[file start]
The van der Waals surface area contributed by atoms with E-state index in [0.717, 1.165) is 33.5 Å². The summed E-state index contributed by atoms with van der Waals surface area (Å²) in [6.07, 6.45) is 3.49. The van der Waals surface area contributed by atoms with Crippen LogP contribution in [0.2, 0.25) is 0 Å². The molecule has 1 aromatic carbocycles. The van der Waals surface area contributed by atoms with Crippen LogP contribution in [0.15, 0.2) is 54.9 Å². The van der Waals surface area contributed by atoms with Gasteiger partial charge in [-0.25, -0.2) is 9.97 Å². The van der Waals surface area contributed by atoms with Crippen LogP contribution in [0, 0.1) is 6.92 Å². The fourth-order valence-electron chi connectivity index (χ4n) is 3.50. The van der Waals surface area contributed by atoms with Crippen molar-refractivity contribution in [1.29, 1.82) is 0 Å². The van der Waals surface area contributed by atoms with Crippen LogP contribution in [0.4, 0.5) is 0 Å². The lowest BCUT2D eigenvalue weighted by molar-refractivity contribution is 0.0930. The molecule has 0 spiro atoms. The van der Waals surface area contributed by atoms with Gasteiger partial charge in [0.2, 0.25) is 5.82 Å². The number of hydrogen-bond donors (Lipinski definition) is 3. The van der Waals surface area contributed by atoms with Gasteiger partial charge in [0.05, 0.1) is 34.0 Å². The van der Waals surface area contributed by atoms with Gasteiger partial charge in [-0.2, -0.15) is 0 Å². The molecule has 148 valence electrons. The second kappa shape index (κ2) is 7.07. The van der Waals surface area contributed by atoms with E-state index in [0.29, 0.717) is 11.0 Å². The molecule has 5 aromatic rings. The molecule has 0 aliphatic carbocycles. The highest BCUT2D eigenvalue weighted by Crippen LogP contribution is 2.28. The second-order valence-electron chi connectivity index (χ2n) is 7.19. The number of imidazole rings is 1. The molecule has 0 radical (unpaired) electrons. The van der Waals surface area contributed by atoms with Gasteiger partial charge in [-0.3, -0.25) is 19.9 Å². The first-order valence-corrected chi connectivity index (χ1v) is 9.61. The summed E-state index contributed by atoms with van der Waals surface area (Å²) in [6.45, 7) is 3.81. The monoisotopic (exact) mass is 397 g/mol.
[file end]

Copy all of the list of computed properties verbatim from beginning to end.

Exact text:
The van der Waals surface area contributed by atoms with E-state index in [0.717, 1.165) is 33.5 Å². The summed E-state index contributed by atoms with van der Waals surface area (Å²) in [6.07, 6.45) is 3.49. The van der Waals surface area contributed by atoms with Crippen LogP contribution in [0.2, 0.25) is 0 Å². The molecule has 1 aromatic carbocycles. The van der Waals surface area contributed by atoms with Crippen LogP contribution in [0.15, 0.2) is 54.9 Å². The van der Waals surface area contributed by atoms with Gasteiger partial charge in [-0.25, -0.2) is 9.97 Å². The van der Waals surface area contributed by atoms with Crippen LogP contribution in [0, 0.1) is 6.92 Å². The fourth-order valence-electron chi connectivity index (χ4n) is 3.50. The van der Waals surface area contributed by atoms with Crippen molar-refractivity contribution in [1.29, 1.82) is 0 Å². The van der Waals surface area contributed by atoms with Crippen LogP contribution in [0.4, 0.5) is 0 Å². The lowest BCUT2D eigenvalue weighted by molar-refractivity contribution is 0.0930. The molecule has 0 spiro atoms. The van der Waals surface area contributed by atoms with Gasteiger partial charge in [0.2, 0.25) is 5.82 Å². The number of hydrogen-bond donors (Lipinski definition) is 3. The van der Waals surface area contributed by atoms with Gasteiger partial charge in [0.05, 0.1) is 34.0 Å². The van der Waals surface area contributed by atoms with Gasteiger partial charge in [-0.2, -0.15) is 0 Å². The molecule has 148 valence electrons. The second kappa shape index (κ2) is 7.07. The van der Waals surface area contributed by atoms with E-state index in [0.29, 0.717) is 11.0 Å². The molecule has 5 aromatic rings. The molecule has 0 aliphatic carbocycles. The highest BCUT2D eigenvalue weighted by Crippen LogP contribution is 2.28. The second-order valence-electron chi connectivity index (χ2n) is 7.19. The number of imidazole rings is 1. The molecule has 0 radical (unpaired) electrons. The van der Waals surface area contributed by atoms with Gasteiger partial charge in [-0.3, -0.25) is 19.9 Å². The first-order valence-corrected chi connectivity index (χ1v) is 9.61. The summed E-state index contributed by atoms with van der Waals surface area (Å²) in [6.45, 7) is 3.81. The monoisotopic (exact) mass is 397 g/mol.